Google’s search pages are being flooded with paid search listings from its AdWords advertising network in the final weeks of the Q3 financial quarter, possibly to boost revenues to meet, or exceed Wall Street analyst estimates.
No ad to show here.
Aaron Wall, in a post on the web site SEOBook: “Endless AdWords Profits” notes that a search for “7 for all mankind” shows a massive AdWords box with ten links (his image below).
10 links in a single AdWords ad unit!
Then more ads below it. Then a single organic listing with huge sublinks too. And unless you have a huge monitor at that point you are “below the fold.”
While it is generally against Google’s TOS for advertisers to double dip in AdWords (outside of the official prescribed oversize ad units highlighted above), Google is doing exactly that with their multitude of brands.
Google places a faint background colour to distinguish ads from organic search but on some browsers and computers the background colour is difficult to see, which means searchers can’t tell what is a paid listing and what’s not.
Moves such as these have helped Google greatly increase its revenues this year at the expense of its AdSense advertising network. AdSense revenues are split with other publishers but Google gets to keep 100 percent of its AdWords revenues.
On Wednesday Eric Schmidt, executive chairman of Google, appeared before a Senate committee that’s looking into abuses of its dominant position in internet commerce.
In the run-up to that appearance, the Guardian reported:
[Schmidt] is expected to argue the company offers a level playing field for rival products — and is increasingly facing competition from social networking sites such as Facebook and Twitter.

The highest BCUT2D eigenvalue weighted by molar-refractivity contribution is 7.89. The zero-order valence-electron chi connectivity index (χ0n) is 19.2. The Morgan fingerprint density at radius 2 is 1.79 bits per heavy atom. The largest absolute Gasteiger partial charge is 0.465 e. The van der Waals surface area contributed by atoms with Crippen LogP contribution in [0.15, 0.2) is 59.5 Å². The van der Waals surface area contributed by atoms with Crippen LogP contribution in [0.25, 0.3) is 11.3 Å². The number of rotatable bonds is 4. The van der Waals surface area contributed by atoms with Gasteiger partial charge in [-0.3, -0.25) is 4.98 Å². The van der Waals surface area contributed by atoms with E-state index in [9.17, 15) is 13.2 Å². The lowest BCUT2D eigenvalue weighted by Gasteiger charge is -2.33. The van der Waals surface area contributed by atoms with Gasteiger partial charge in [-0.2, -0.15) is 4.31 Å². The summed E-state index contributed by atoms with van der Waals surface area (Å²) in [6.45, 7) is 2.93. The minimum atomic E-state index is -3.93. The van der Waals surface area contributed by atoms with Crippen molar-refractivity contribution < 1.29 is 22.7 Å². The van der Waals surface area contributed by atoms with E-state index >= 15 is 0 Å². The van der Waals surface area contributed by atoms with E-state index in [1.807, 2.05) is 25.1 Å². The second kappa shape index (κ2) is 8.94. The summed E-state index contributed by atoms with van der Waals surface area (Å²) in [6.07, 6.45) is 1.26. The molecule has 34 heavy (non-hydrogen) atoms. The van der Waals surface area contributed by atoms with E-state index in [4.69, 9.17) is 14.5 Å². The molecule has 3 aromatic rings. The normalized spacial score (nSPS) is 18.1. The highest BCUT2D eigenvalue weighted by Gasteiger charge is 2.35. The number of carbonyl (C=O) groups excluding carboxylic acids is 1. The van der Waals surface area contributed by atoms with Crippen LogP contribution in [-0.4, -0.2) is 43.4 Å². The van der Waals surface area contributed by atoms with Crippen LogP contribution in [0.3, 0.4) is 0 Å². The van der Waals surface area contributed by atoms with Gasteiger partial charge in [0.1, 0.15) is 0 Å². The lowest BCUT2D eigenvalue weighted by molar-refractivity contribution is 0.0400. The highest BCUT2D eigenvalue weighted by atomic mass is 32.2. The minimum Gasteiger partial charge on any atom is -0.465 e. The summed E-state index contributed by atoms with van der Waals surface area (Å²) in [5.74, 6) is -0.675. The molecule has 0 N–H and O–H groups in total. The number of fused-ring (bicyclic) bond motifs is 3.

…The Senate committee will also hear evidence from Google rivals, including Jeremy Stoppelman, chief executive of the reviews site Yelp, and Jeff Katz, chief executive of the price comparison site Nextag.
Larry Page, who returned to the CEO job in April, has managed to greatly boost Google’s revenues this year partly by swamping search results with paid listings from AdWords.
It also made a massive change in its algorithm to shift traffic away from content sites that it doesn’t own. The shift is supposed to reward “quality content” but third-party publishers such as HubPages report that they have done everything they can to fulfill Google’s drive for higher quality content yet the Panda algorithm continues to penalise the site.
Google’s aggressive push for revenues is a risky strategy because of the anti-trust scrutiny in the US and Europe. In addition to the Senate, Google is being investigated by the Federal Trade Commission and the European Union.
In the above search example, with only one organic, unpaid link showing “above the fold” amidst a sea of paid Google links, it will be difficult for Google to argue that it is not promoting its own business over that of others.
If members of the Senate committee questioned Mr Schmidt about the rise in Google AdWords links and the correspondingly scarce organic links, pointing to Facebook and Twitter as worthy competitors would not be a good-enough answer.